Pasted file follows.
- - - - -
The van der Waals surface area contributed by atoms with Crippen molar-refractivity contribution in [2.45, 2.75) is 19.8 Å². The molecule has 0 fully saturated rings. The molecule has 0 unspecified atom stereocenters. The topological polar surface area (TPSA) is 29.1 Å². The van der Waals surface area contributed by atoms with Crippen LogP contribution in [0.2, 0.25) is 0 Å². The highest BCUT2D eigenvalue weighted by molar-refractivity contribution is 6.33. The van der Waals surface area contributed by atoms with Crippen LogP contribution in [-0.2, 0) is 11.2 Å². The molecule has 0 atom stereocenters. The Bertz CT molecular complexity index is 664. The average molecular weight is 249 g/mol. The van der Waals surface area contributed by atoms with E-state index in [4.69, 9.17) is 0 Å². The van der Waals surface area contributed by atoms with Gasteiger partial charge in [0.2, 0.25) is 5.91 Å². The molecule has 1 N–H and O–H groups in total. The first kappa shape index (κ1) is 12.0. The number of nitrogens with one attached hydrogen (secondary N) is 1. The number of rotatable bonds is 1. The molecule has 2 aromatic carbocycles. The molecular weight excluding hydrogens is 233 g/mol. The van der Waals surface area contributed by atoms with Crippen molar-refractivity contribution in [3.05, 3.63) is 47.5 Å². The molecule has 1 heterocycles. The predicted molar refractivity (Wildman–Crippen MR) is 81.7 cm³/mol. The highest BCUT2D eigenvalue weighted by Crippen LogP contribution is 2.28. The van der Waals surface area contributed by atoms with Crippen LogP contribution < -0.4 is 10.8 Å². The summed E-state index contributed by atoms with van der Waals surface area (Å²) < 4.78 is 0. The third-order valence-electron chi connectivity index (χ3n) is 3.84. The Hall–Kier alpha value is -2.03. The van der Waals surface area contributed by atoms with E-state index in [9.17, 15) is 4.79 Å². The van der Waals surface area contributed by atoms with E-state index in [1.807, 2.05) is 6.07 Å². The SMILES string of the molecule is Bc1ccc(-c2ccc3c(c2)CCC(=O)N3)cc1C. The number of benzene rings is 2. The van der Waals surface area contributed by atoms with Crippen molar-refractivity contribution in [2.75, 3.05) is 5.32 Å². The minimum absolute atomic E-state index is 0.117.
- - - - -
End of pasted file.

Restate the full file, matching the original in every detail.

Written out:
The van der Waals surface area contributed by atoms with Crippen molar-refractivity contribution in [2.45, 2.75) is 19.8 Å². The molecule has 0 fully saturated rings. The molecule has 0 unspecified atom stereocenters. The topological polar surface area (TPSA) is 29.1 Å². The van der Waals surface area contributed by atoms with Crippen LogP contribution in [0.2, 0.25) is 0 Å². The highest BCUT2D eigenvalue weighted by molar-refractivity contribution is 6.33. The van der Waals surface area contributed by atoms with Crippen LogP contribution in [-0.2, 0) is 11.2 Å². The molecule has 0 atom stereocenters. The Bertz CT molecular complexity index is 664. The average molecular weight is 249 g/mol. The van der Waals surface area contributed by atoms with E-state index in [4.69, 9.17) is 0 Å². The van der Waals surface area contributed by atoms with Gasteiger partial charge in [0.2, 0.25) is 5.91 Å². The molecule has 1 N–H and O–H groups in total. The first kappa shape index (κ1) is 12.0. The number of nitrogens with one attached hydrogen (secondary N) is 1. The number of rotatable bonds is 1. The molecule has 2 aromatic carbocycles. The molecular weight excluding hydrogens is 233 g/mol. The van der Waals surface area contributed by atoms with Crippen molar-refractivity contribution in [3.05, 3.63) is 47.5 Å². The molecule has 1 heterocycles. The predicted molar refractivity (Wildman–Crippen MR) is 81.7 cm³/mol. The highest BCUT2D eigenvalue weighted by Crippen LogP contribution is 2.28. The van der Waals surface area contributed by atoms with Crippen LogP contribution < -0.4 is 10.8 Å². The summed E-state index contributed by atoms with van der Waals surface area (Å²) < 4.78 is 0. The third-order valence-electron chi connectivity index (χ3n) is 3.84. The Hall–Kier alpha value is -2.03. The van der Waals surface area contributed by atoms with E-state index in [9.17, 15) is 4.79 Å². The van der Waals surface area contributed by atoms with E-state index in [1.807, 2.05) is 6.07 Å². The SMILES string of the molecule is Bc1ccc(-c2ccc3c(c2)CCC(=O)N3)cc1C. The number of benzene rings is 2. The van der Waals surface area contributed by atoms with Crippen molar-refractivity contribution in [2.75, 3.05) is 5.32 Å². The minimum absolute atomic E-state index is 0.117.